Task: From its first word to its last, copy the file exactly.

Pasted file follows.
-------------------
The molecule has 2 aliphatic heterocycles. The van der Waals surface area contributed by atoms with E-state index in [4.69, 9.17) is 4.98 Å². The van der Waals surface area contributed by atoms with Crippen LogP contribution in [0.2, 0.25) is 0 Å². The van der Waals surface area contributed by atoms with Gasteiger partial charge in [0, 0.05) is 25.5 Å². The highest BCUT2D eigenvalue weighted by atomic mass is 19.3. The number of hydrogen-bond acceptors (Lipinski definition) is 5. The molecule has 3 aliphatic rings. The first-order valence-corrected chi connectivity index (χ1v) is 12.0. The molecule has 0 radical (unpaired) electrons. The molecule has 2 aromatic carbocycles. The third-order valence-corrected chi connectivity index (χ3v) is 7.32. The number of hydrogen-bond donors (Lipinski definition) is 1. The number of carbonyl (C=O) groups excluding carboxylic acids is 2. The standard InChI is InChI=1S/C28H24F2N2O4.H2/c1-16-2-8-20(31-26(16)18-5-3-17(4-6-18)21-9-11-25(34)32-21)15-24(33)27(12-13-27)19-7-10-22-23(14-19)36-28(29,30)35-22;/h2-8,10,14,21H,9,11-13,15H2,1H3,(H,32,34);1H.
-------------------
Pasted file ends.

The molecule has 2 aliphatic heterocycles. The van der Waals surface area contributed by atoms with E-state index in [4.69, 9.17) is 4.98 Å². The van der Waals surface area contributed by atoms with Crippen LogP contribution in [0.2, 0.25) is 0 Å². The van der Waals surface area contributed by atoms with Gasteiger partial charge in [0, 0.05) is 25.5 Å². The highest BCUT2D eigenvalue weighted by atomic mass is 19.3. The number of hydrogen-bond acceptors (Lipinski definition) is 5. The molecule has 3 aliphatic rings. The first-order valence-corrected chi connectivity index (χ1v) is 12.0. The molecule has 0 radical (unpaired) electrons. The molecule has 2 aromatic carbocycles. The third-order valence-corrected chi connectivity index (χ3v) is 7.32. The number of hydrogen-bond donors (Lipinski definition) is 1. The number of carbonyl (C=O) groups excluding carboxylic acids is 2. The standard InChI is InChI=1S/C28H24F2N2O4.H2/c1-16-2-8-20(31-26(16)18-5-3-17(4-6-18)21-9-11-25(34)32-21)15-24(33)27(12-13-27)19-7-10-22-23(14-19)36-28(29,30)35-22;/h2-8,10,14,21H,9,11-13,15H2,1H3,(H,32,34);1H.